How To Sell Produce To A Foodservice Buyer/Part III

Amy Myrdal Miller - Produce on the Menu

This is the third of a three-part series looking at the unique challenges both small and large foodservice operations face in getting product into their operation.

Amy Myrdal Miller - Produce on the MenuLast month I gave insights from chefs working for major volume foodservice operations on what they want from their produce suppliers‭. ‬This month, I’m focusing on recommendations for selling produce to foodservice buyers‭. ‬These insights are based on conversations I’ve had with buyers from a variety of foodservice operations‭, ‬including campus dining operations and large chains‭, ‬as well as buyers for large contract foodservice organizations‭.‬

I mentioned last month, there are two themes that run through all comments I receive‭ ‬‮—‬‭ ‬communication and collaboration‭. ‬Chefs want this‭, ‬and so do their buyers‭. ‬

Build Relationships

Nobody really wants to be sold‭, ‬but most everyone wants to enjoy the process‭. ‬Events like the PMA Foodservice Conference show the power of the relationship‭. ‬More time is spent on field and facility tours and at local golf courses than in sessions or the exhibit halls‭. ‬This is because ‬great produce companies and their sales team know it’s important to build relationships with the people making purchasing decisions‭. ‬We all like doing business with people we know and trust‭. ‬Think about what more you can do to enhance relationships with the foodservice buyers‭.‬

Provide Experiences

A golf outing is great for building the relationship‭ ‬‮—‬‭ ‬you get to know your customer’s kids’‭ ‬names‭, ‬where they vacation‭, ‬and you can start joking about each other’s golf swings ‮…‬‭ ‬or misses‭ ‬‮—‬‭ ‬but a field tour is much more powerful‭. ‬The bottom line is that showing is always better than telling‭.

Can you make the buying process easier by clarifying the specification process?

Show the buyers you work with how you grow the product‭. ‬I’m always shocked by how many chefs and buyers tell me they’ve never been in a field or orchard‭. ‬People who work with or buy the product every day may have very little understanding of how‭ ‬you grow‭, ‬pack and ship produce‭.‬

Walk the buyers through the rows‭. ‬Talk about crop inputs like irrigation or crop protection products‭. ‬Show them how you work to‭ ‬ensure food safety‭. ‬Invite them to talk with your farmers‭, ‬field workers and harvest crews‭. ‬Talk about harvest and packing innovation‭. ‬Walk them through your packing houses‭, ‬cold storage environments and distribution centers‭.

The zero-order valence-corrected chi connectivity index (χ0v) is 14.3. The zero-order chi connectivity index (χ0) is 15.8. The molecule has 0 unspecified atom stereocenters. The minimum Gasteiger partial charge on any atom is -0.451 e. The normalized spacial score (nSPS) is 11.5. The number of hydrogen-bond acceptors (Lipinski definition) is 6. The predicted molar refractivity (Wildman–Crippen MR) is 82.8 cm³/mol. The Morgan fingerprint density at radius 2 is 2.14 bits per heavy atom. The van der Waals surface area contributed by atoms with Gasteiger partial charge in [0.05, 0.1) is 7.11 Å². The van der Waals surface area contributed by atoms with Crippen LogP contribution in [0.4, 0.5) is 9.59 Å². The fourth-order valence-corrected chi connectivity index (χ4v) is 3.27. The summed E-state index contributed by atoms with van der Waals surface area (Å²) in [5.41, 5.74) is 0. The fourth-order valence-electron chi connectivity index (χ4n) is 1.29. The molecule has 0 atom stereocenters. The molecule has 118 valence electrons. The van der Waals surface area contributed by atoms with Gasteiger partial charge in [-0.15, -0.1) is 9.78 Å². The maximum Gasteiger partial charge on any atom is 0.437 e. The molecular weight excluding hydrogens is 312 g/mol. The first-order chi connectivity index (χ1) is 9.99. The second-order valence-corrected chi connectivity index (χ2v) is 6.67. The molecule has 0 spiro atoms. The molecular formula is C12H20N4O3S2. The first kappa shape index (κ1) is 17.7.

Don’t hesitate to talk about the challenges of growing your product given climate change‭, ‬water shortages‭, ‬new threats to yield and‭ ‬quality‭, ‬and how you’re dealing with the challenges from Mother Nature and beyond‭. ‬Growing‭, ‬packing and shipping produce is not easy‭, ‬and your customers need to know how you’re dealing with endless challenges to bring safe‭, ‬high-quality produce to market‭.‬

Do you work with a seed company developing new varieties for your operation‭? ‬Take your customers on tours of the seed company’s operation‭. ‬Does your vendor offer field days‭? ‬Ask if you can invite customers to join you so you can all see the new varieties‭, ‬talk to the breeders and most importantly‭, ‬taste new varieties you may be able to bring to market in the future‭. ‬

Sell Solutions

While it may seem like all buyers want is to snag the lowest cost‭, ‬most are very interested in products that help them and their‭ ‬operation solve challenges‭. ‬I’ve talked extensively about the labor challenges in foodservice‭. ‬If you have an idea for‭, ‬or are already offering‭, ‬a new value-added product‭, ‬talk to the buyer about this option‭. ‬He/she may be eager to help the operations team reduce labor costs‭.‬

Do you have options for increasing shelf-life‭? ‬If so‭, ‬talk to your customers about these innovations‭. ‬Decreasing delivery frequency may be a benefit for certain operations‭, ‬and reducing food waste is a benefit for every organization‭.‬

Can you make the buying process easier by clarifying the specification process‭? ‬Do you have visual guides to help a buyer specify degrees of ripeness‭? ‬Can you specify if your product is harvested at a certain brix level‭? ‬Can you help buyers identify which‭ ‬produce items may be genetically modified and which are developed only through traditional or advanced breeding techniques‭? ‬Confusion over GMOs in produce is making the lives of some buyers quite complicated right now‭.‬

Finally‭, ‬can you provide lower-cost product by selling the foodservice buyer‭ ‬“ugly”‭ ‬fruits and vegetables‭? ‬Foodservice doesn’t need perfect produce‭. ‬If you have great quality in terms of flavor‭, ‬but challenges with appearance‭, ‬talk to buyers about special pricing‭.‬

Amy Myrdal Miller, MS, RDN, FAND is a farmer’s daughter from North Dakota, award-winning dietitian, culinary nutrition expert, and founder and president of Farmer’s Daughter Consulting, Inc. She is the director of The Culinary Institute of America Healthy Menus R&D Collaborative. You can learn more about her business at, and you can follow her insights on food and flavor on Twitter @AmyMyrdalMiller.